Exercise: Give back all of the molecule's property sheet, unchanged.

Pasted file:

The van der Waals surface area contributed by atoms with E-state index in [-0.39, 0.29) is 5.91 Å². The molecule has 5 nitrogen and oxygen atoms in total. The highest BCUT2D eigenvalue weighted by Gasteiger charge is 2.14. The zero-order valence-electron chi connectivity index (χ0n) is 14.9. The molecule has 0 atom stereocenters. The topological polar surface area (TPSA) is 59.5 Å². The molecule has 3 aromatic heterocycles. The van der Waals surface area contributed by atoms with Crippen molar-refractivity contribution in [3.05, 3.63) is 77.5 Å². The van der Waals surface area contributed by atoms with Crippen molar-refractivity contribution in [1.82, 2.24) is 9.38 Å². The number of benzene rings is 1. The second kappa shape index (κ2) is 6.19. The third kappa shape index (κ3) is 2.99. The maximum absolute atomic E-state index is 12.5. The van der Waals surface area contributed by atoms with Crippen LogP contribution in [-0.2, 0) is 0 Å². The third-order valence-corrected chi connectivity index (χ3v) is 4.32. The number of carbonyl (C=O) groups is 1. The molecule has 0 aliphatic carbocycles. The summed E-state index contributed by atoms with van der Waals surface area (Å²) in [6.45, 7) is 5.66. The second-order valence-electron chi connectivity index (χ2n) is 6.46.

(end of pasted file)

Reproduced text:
The van der Waals surface area contributed by atoms with E-state index in [-0.39, 0.29) is 5.91 Å². The molecule has 5 nitrogen and oxygen atoms in total. The highest BCUT2D eigenvalue weighted by Gasteiger charge is 2.14. The zero-order valence-electron chi connectivity index (χ0n) is 14.9. The molecule has 0 atom stereocenters. The topological polar surface area (TPSA) is 59.5 Å². The molecule has 3 aromatic heterocycles. The van der Waals surface area contributed by atoms with Crippen molar-refractivity contribution in [3.05, 3.63) is 77.5 Å². The van der Waals surface area contributed by atoms with Crippen molar-refractivity contribution in [1.82, 2.24) is 9.38 Å². The number of benzene rings is 1. The second kappa shape index (κ2) is 6.19. The third kappa shape index (κ3) is 2.99. The maximum absolute atomic E-state index is 12.5. The van der Waals surface area contributed by atoms with Crippen LogP contribution in [-0.2, 0) is 0 Å². The third-order valence-corrected chi connectivity index (χ3v) is 4.32. The number of carbonyl (C=O) groups is 1. The molecule has 0 aliphatic carbocycles. The summed E-state index contributed by atoms with van der Waals surface area (Å²) in [6.45, 7) is 5.66. The second-order valence-electron chi connectivity index (χ2n) is 6.46.